We use our own and third-party cookies to optimize your experience on this site, including to maintain user sessions. Without these cookies our site will not function well. If you continue browsing our site we take that to mean that you understand and accept how we use the cookies. If you wish to decline our cookies we will redirect you to Google.
Already have an account? Sign in.

 Remember Me | Forgot Your Password?

Energy Drinks May Deliver More Hype Than Health Benefits

August 17, 2010: 11:40 AM EST
Better athletic performance and weight loss are frequently promised health benefits of popular energy drinks, but those claims don’t always hold up, a U.S. study has found. Energy drinks are often packed with caffeine, taurine, sucrose, guarana, ginseng, niacin, pyridoxine and cyanocobalamin. But most of the performance-enhancing effects come from the caffeine, which has been shown to boost aerobic performance. As to weight loss, the evidence is mixed. Some data indicate that consuming energy drink and exercising reduces body fat, but the results decline as the body gets used to the caffeine. The high sugar content may be contributing to the obesity epidemic. In addition, because energy drinks are classed as dietary supplements, they avoid the caffeine limits placed on foods and soft drinks, leading to some adverse side effects.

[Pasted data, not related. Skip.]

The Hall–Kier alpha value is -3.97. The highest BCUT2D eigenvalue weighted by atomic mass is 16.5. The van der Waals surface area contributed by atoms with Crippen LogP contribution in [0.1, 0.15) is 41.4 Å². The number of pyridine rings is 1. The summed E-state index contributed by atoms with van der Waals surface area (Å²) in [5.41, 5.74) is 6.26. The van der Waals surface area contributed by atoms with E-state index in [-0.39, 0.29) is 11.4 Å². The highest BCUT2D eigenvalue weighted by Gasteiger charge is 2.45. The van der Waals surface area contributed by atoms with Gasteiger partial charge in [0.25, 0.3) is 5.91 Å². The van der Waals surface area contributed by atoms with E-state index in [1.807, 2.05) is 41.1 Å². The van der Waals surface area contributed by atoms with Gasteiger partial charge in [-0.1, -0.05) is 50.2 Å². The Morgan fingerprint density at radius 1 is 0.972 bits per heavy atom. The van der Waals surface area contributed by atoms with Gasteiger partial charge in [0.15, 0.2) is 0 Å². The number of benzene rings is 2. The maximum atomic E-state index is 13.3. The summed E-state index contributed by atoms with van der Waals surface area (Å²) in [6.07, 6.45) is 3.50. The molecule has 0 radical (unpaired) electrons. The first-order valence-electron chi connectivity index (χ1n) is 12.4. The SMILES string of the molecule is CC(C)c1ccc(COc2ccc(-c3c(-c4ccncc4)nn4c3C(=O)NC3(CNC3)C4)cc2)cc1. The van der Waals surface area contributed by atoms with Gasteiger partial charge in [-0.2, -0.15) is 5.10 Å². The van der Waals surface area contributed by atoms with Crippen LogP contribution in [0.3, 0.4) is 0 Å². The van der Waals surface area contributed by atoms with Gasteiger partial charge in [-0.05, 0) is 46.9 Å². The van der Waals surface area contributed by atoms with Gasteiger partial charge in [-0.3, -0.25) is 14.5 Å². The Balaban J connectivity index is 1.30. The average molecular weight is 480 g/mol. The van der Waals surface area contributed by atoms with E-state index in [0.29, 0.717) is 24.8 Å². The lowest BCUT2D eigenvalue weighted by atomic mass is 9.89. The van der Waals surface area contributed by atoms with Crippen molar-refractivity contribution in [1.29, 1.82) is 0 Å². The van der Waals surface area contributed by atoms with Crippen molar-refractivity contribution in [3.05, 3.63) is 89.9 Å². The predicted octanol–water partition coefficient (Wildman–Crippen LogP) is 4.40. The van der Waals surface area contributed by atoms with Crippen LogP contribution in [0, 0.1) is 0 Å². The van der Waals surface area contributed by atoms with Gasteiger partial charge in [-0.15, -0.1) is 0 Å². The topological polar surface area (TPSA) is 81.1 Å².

Stephanie L. Ballard, Jennifer J. Wellborn-Kim, Kevin A. Clauson, "Effects Of Commercial Energy Drink Consumption On Athletic Performance And Body Composition: A Review of Use and Safety for Athletes", The Physician and Sportsmedicine, August 17, 2010, © JTE Multimedia
Vitality & Better Living
North America
United States of America
Marketing & Advertising
Research, Studies, Advice
Developed by Yuri Ingultsov Software Lab.